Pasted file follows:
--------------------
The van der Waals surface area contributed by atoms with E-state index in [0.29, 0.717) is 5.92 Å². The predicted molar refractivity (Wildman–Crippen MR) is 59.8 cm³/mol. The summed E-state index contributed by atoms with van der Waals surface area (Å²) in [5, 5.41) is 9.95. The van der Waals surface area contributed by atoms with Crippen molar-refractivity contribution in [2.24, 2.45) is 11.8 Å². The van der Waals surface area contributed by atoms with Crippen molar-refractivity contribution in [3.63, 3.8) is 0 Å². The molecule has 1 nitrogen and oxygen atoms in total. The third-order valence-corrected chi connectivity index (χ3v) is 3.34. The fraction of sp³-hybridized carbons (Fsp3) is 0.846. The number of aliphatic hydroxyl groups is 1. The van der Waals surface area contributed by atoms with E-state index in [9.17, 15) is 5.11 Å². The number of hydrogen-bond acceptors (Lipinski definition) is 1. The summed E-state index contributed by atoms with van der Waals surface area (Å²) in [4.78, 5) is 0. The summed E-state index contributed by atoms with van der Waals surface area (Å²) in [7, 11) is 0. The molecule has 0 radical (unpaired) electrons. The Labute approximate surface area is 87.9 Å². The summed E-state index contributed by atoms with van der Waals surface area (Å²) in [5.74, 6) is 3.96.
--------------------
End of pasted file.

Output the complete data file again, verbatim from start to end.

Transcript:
The van der Waals surface area contributed by atoms with E-state index in [0.29, 0.717) is 5.92 Å². The predicted molar refractivity (Wildman–Crippen MR) is 59.8 cm³/mol. The summed E-state index contributed by atoms with van der Waals surface area (Å²) in [5, 5.41) is 9.95. The van der Waals surface area contributed by atoms with Crippen molar-refractivity contribution in [2.24, 2.45) is 11.8 Å². The van der Waals surface area contributed by atoms with Crippen molar-refractivity contribution in [3.63, 3.8) is 0 Å². The molecule has 1 nitrogen and oxygen atoms in total. The third-order valence-corrected chi connectivity index (χ3v) is 3.34. The fraction of sp³-hybridized carbons (Fsp3) is 0.846. The number of aliphatic hydroxyl groups is 1. The van der Waals surface area contributed by atoms with E-state index in [9.17, 15) is 5.11 Å². The number of hydrogen-bond acceptors (Lipinski definition) is 1. The summed E-state index contributed by atoms with van der Waals surface area (Å²) in [4.78, 5) is 0. The summed E-state index contributed by atoms with van der Waals surface area (Å²) in [7, 11) is 0. The molecule has 0 radical (unpaired) electrons. The Labute approximate surface area is 87.9 Å². The summed E-state index contributed by atoms with van der Waals surface area (Å²) in [5.74, 6) is 3.96.